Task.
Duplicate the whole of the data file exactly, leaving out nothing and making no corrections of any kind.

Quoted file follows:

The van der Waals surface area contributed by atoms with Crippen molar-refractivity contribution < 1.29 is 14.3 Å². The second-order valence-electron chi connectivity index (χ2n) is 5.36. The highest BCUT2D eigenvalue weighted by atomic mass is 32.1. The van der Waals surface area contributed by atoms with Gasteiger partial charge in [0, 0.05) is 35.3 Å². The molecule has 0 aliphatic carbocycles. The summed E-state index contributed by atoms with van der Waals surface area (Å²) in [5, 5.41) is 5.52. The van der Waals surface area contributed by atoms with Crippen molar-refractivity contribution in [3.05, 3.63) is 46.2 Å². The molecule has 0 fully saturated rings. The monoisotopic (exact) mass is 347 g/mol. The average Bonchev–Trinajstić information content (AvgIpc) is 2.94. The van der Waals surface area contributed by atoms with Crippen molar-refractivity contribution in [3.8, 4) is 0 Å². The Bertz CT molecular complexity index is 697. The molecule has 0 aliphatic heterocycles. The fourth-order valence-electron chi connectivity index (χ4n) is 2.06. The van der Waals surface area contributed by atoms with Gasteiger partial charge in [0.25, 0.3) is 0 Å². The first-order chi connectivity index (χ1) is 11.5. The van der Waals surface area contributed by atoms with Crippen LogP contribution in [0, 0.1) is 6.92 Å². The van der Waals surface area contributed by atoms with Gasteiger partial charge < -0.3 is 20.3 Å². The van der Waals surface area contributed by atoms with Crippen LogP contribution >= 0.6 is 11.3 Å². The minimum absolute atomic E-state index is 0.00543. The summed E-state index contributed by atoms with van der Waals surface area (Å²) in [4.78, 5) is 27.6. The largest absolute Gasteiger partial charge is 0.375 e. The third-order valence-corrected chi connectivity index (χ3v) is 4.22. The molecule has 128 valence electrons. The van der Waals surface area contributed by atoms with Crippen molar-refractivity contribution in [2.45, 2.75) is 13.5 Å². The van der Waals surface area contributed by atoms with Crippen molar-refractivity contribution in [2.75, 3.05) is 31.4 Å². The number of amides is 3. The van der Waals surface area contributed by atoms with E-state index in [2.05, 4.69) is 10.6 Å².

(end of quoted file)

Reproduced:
The van der Waals surface area contributed by atoms with Crippen molar-refractivity contribution < 1.29 is 14.3 Å². The second-order valence-electron chi connectivity index (χ2n) is 5.36. The highest BCUT2D eigenvalue weighted by atomic mass is 32.1. The van der Waals surface area contributed by atoms with Gasteiger partial charge in [0, 0.05) is 35.3 Å². The molecule has 0 aliphatic carbocycles. The summed E-state index contributed by atoms with van der Waals surface area (Å²) in [5, 5.41) is 5.52. The van der Waals surface area contributed by atoms with Crippen molar-refractivity contribution in [3.05, 3.63) is 46.2 Å². The molecule has 0 fully saturated rings. The monoisotopic (exact) mass is 347 g/mol. The average Bonchev–Trinajstić information content (AvgIpc) is 2.94. The van der Waals surface area contributed by atoms with Crippen molar-refractivity contribution in [3.8, 4) is 0 Å². The Bertz CT molecular complexity index is 697. The molecule has 0 aliphatic heterocycles. The fourth-order valence-electron chi connectivity index (χ4n) is 2.06. The van der Waals surface area contributed by atoms with Gasteiger partial charge in [0.25, 0.3) is 0 Å². The first-order chi connectivity index (χ1) is 11.5. The van der Waals surface area contributed by atoms with Crippen LogP contribution in [0, 0.1) is 6.92 Å². The van der Waals surface area contributed by atoms with Gasteiger partial charge < -0.3 is 20.3 Å². The van der Waals surface area contributed by atoms with Crippen LogP contribution >= 0.6 is 11.3 Å². The minimum absolute atomic E-state index is 0.00543. The summed E-state index contributed by atoms with van der Waals surface area (Å²) in [4.78, 5) is 27.6. The largest absolute Gasteiger partial charge is 0.375 e. The third-order valence-corrected chi connectivity index (χ3v) is 4.22. The molecule has 128 valence electrons. The van der Waals surface area contributed by atoms with Crippen molar-refractivity contribution in [2.45, 2.75) is 13.5 Å². The van der Waals surface area contributed by atoms with Crippen molar-refractivity contribution in [2.75, 3.05) is 31.4 Å². The number of amides is 3. The van der Waals surface area contributed by atoms with E-state index in [2.05, 4.69) is 10.6 Å².